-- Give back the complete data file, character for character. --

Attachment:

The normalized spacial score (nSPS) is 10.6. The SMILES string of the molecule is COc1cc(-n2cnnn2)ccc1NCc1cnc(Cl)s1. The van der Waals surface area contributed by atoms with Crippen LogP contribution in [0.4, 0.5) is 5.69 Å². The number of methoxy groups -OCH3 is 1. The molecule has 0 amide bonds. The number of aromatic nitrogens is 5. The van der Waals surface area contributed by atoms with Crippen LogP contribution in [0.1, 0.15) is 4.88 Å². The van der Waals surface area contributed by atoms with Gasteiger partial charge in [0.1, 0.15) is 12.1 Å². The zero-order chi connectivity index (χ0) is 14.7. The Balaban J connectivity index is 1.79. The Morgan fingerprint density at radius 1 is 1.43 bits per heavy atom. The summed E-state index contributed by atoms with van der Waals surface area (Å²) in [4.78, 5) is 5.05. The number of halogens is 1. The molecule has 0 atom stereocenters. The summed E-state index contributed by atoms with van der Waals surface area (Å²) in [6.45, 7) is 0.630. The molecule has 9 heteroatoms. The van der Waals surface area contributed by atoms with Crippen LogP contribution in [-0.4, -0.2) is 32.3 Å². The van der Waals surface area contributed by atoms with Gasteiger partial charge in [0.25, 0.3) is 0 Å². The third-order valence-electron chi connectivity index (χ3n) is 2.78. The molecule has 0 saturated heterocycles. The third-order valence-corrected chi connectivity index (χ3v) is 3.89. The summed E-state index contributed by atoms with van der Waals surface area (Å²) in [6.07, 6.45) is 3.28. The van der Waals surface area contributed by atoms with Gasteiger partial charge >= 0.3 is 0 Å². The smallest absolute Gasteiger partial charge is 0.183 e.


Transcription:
The normalized spacial score (nSPS) is 10.6. The SMILES string of the molecule is COc1cc(-n2cnnn2)ccc1NCc1cnc(Cl)s1. The van der Waals surface area contributed by atoms with Crippen LogP contribution in [0.4, 0.5) is 5.69 Å². The number of methoxy groups -OCH3 is 1. The molecule has 0 amide bonds. The number of aromatic nitrogens is 5. The van der Waals surface area contributed by atoms with Crippen LogP contribution in [0.1, 0.15) is 4.88 Å². The van der Waals surface area contributed by atoms with Gasteiger partial charge in [0.1, 0.15) is 12.1 Å². The zero-order chi connectivity index (χ0) is 14.7. The Balaban J connectivity index is 1.79. The Morgan fingerprint density at radius 1 is 1.43 bits per heavy atom. The summed E-state index contributed by atoms with van der Waals surface area (Å²) in [4.78, 5) is 5.05. The number of halogens is 1. The molecule has 0 atom stereocenters. The summed E-state index contributed by atoms with van der Waals surface area (Å²) in [6.45, 7) is 0.630. The molecule has 9 heteroatoms. The van der Waals surface area contributed by atoms with Crippen LogP contribution in [-0.4, -0.2) is 32.3 Å². The van der Waals surface area contributed by atoms with Gasteiger partial charge in [0.25, 0.3) is 0 Å². The third-order valence-electron chi connectivity index (χ3n) is 2.78. The molecule has 0 saturated heterocycles. The third-order valence-corrected chi connectivity index (χ3v) is 3.89. The summed E-state index contributed by atoms with van der Waals surface area (Å²) in [6.07, 6.45) is 3.28. The van der Waals surface area contributed by atoms with Gasteiger partial charge >= 0.3 is 0 Å². The smallest absolute Gasteiger partial charge is 0.183 e.